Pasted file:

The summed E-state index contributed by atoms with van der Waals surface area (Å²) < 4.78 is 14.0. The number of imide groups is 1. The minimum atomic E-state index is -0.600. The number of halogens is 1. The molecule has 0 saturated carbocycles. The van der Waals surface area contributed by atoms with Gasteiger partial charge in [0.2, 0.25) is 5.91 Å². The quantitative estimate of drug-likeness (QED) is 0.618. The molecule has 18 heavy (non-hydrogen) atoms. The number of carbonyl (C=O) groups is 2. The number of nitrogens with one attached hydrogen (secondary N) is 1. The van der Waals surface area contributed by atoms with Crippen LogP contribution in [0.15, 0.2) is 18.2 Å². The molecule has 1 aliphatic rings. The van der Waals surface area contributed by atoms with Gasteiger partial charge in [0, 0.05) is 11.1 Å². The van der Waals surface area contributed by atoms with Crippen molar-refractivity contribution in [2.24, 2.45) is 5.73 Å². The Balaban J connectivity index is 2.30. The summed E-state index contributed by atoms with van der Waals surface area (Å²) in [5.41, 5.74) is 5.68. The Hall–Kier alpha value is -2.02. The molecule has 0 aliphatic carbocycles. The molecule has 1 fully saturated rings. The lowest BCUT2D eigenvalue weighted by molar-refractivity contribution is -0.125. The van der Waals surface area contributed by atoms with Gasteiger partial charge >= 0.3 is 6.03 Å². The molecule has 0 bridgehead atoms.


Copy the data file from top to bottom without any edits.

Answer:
The summed E-state index contributed by atoms with van der Waals surface area (Å²) < 4.78 is 14.0. The number of imide groups is 1. The minimum atomic E-state index is -0.600. The number of halogens is 1. The molecule has 0 saturated carbocycles. The van der Waals surface area contributed by atoms with Gasteiger partial charge in [0.2, 0.25) is 5.91 Å². The quantitative estimate of drug-likeness (QED) is 0.618. The molecule has 18 heavy (non-hydrogen) atoms. The number of carbonyl (C=O) groups is 2. The number of nitrogens with one attached hydrogen (secondary N) is 1. The van der Waals surface area contributed by atoms with Crippen LogP contribution in [0.15, 0.2) is 18.2 Å². The molecule has 1 aliphatic rings. The van der Waals surface area contributed by atoms with Gasteiger partial charge in [0, 0.05) is 11.1 Å². The van der Waals surface area contributed by atoms with Crippen molar-refractivity contribution in [2.24, 2.45) is 5.73 Å². The Balaban J connectivity index is 2.30. The summed E-state index contributed by atoms with van der Waals surface area (Å²) in [5.41, 5.74) is 5.68. The Hall–Kier alpha value is -2.02. The molecule has 0 aliphatic carbocycles. The molecule has 1 fully saturated rings. The lowest BCUT2D eigenvalue weighted by molar-refractivity contribution is -0.125. The van der Waals surface area contributed by atoms with Gasteiger partial charge >= 0.3 is 6.03 Å². The molecule has 0 bridgehead atoms.